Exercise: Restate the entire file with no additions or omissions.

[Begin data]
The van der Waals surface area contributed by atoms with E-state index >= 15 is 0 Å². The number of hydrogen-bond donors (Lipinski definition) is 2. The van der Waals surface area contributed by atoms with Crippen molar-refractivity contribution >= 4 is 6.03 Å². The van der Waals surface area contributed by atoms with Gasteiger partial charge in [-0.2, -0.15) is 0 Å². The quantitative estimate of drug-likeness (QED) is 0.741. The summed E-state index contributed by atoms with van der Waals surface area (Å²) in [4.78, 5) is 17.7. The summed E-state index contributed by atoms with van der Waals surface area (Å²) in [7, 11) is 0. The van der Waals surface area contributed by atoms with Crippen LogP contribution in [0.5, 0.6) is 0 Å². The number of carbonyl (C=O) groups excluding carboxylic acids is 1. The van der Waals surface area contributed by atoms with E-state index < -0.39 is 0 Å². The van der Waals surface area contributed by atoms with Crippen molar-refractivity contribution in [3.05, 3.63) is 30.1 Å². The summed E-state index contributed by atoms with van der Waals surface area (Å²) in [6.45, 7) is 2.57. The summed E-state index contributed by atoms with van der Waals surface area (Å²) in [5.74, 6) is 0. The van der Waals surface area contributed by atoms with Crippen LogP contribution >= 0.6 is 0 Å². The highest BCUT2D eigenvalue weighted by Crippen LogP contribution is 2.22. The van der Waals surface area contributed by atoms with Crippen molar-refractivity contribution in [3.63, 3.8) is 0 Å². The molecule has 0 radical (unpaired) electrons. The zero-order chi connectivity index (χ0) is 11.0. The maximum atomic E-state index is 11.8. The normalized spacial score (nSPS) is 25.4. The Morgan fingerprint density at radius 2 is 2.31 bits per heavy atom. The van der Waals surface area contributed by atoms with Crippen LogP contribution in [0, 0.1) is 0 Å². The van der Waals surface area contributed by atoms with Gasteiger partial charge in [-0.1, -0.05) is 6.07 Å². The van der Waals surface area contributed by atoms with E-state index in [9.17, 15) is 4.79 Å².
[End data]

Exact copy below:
The van der Waals surface area contributed by atoms with E-state index >= 15 is 0 Å². The number of hydrogen-bond donors (Lipinski definition) is 2. The van der Waals surface area contributed by atoms with Crippen molar-refractivity contribution >= 4 is 6.03 Å². The van der Waals surface area contributed by atoms with Gasteiger partial charge in [-0.2, -0.15) is 0 Å². The quantitative estimate of drug-likeness (QED) is 0.741. The summed E-state index contributed by atoms with van der Waals surface area (Å²) in [4.78, 5) is 17.7. The summed E-state index contributed by atoms with van der Waals surface area (Å²) in [7, 11) is 0. The van der Waals surface area contributed by atoms with Crippen LogP contribution in [0.5, 0.6) is 0 Å². The number of carbonyl (C=O) groups excluding carboxylic acids is 1. The van der Waals surface area contributed by atoms with E-state index < -0.39 is 0 Å². The van der Waals surface area contributed by atoms with Crippen molar-refractivity contribution in [3.05, 3.63) is 30.1 Å². The summed E-state index contributed by atoms with van der Waals surface area (Å²) in [6.45, 7) is 2.57. The summed E-state index contributed by atoms with van der Waals surface area (Å²) in [5.74, 6) is 0. The van der Waals surface area contributed by atoms with Crippen LogP contribution >= 0.6 is 0 Å². The highest BCUT2D eigenvalue weighted by Crippen LogP contribution is 2.22. The van der Waals surface area contributed by atoms with Crippen molar-refractivity contribution in [3.63, 3.8) is 0 Å². The molecule has 0 radical (unpaired) electrons. The zero-order chi connectivity index (χ0) is 11.0. The maximum atomic E-state index is 11.8. The normalized spacial score (nSPS) is 25.4. The Morgan fingerprint density at radius 2 is 2.31 bits per heavy atom. The van der Waals surface area contributed by atoms with Crippen LogP contribution in [0, 0.1) is 0 Å². The van der Waals surface area contributed by atoms with Gasteiger partial charge in [-0.1, -0.05) is 6.07 Å². The van der Waals surface area contributed by atoms with E-state index in [9.17, 15) is 4.79 Å².